For the first step of the Alice test, Plaintiff argued that the claims provide “specific improvements to irrigation control systems comprising innovative GUIs for monitoring and controlling irrigation equipment via a hand-held device.” Relying on Core Wireless v. LG Elecs., Plaintiff argued that GUIs are not per seabstract. 880 F.3d 1356 (Fed. Cir. 2018). The Court agreed that the GUIs of Core Wireless were not abstract, but only because those asserted claims specified the innovation and improvements of those displays. In contrast, claim 25 merely applied irrigation data to a GUI, and thus was directed to the abstract idea of “remotely monitoring and controlling irrigation equipment.”

For the second step of the Alice test, the Court notes that “the specification describes the invention, but never articulates patentable solutions to prior art problems.” The alleged improvement in portability was performed by standard communications systems, processors, and displays. Because Plaintiff could not demonstrate the specific technical implementation and improvement, the Court dismissed Plaintiff’s assertions that claim 25 included an inventive concept and held claim 25 ineligible under § 101.

Lessons for Practice

Graphical interfaces are tough to patent. The Court here discusses at length the recent cases regarding the Alice test. Indeed, the Court seems to take to heart the rapidly changing understanding of patent-eligible subject matter and the evidentiary burdens required. And the Court spells out Plaintiff’s fatal problem: “the claims do not capture Plaintiff’s purported innovation.” This case further emphasizes that courts look for clear technical solutions to technical problems supported by evidence for patent eligibility.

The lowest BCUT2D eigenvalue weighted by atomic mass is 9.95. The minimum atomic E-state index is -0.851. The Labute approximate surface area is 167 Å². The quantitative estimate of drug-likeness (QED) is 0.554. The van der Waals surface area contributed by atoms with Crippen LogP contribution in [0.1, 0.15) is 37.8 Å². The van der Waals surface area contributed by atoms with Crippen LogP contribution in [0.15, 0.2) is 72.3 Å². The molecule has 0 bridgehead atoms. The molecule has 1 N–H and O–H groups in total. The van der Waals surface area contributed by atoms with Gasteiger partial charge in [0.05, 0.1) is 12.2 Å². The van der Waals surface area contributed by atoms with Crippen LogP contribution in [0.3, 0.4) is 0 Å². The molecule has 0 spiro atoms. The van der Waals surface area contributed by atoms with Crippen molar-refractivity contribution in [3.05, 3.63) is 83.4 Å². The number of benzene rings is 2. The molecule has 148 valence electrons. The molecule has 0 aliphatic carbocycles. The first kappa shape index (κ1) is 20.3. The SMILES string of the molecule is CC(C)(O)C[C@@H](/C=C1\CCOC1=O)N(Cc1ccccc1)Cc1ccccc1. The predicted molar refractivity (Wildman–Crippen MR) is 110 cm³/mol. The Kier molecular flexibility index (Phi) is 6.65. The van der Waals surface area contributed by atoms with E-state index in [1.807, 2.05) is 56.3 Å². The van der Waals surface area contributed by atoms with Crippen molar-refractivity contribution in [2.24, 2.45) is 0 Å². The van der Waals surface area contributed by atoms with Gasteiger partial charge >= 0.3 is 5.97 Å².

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Finding a lack of technical innovation, a court held claims for three features for a user-vehicle interface to be directed to patent-ineligible abstract ideas under the Mayo/Alice test and 35 U.S.C. § 101. Thunder Power New Energy Vehicle Development Co. Ltd. v. Byton North America Corp., No. 18-cv-03115-JST (N.D. Ca., Oct. 31, 2018).

Plaintiff, Thunder Power, alleged infringement by Defendant Byton of claims of Patent Nos. 9,547,373, 9,563,329, and 9,561,724. Byton moved to dismiss, contending that the asserted claims failed to recite patent-eligible subject matter under 35 U.S.C. § 101. The court granted the motion to dismiss.

 

The ‘373 Patent

Patent ‘373 is directed to a system that captures and processes gesture signals from both a driver and a passenger, prioritizing the driver where the two are in conflict.

Claim 1, chosen by the court as representative recites in part:

A vehicle operating system for operating a vehicle . . . comprising . . .

a processing device configured to . . .

determine a first operational signal is from a gesture action image for the driver and determine a second operational signal is from a gesture action image for the passenger . . .

select the first operational signal as the operating signal and discard the second operational signal by virtue of the first operational signal being from the driver in response to the determination that the first operation signal is not consistent with the second operation signal . . .

Applying step one of the Mayo/Alice test, the court considered whether the claims at issue were directed to an abstract idea.

Here, Thunder Power asserted the claims address a problem unique to vehicles of driver and passenger safety associated with inattentive or distracted driving. Selecting between driver and passenger input improves vehicle functionality by allowing the driver or passenger to utilize vehicle functions in a less distracting way than conventional methods.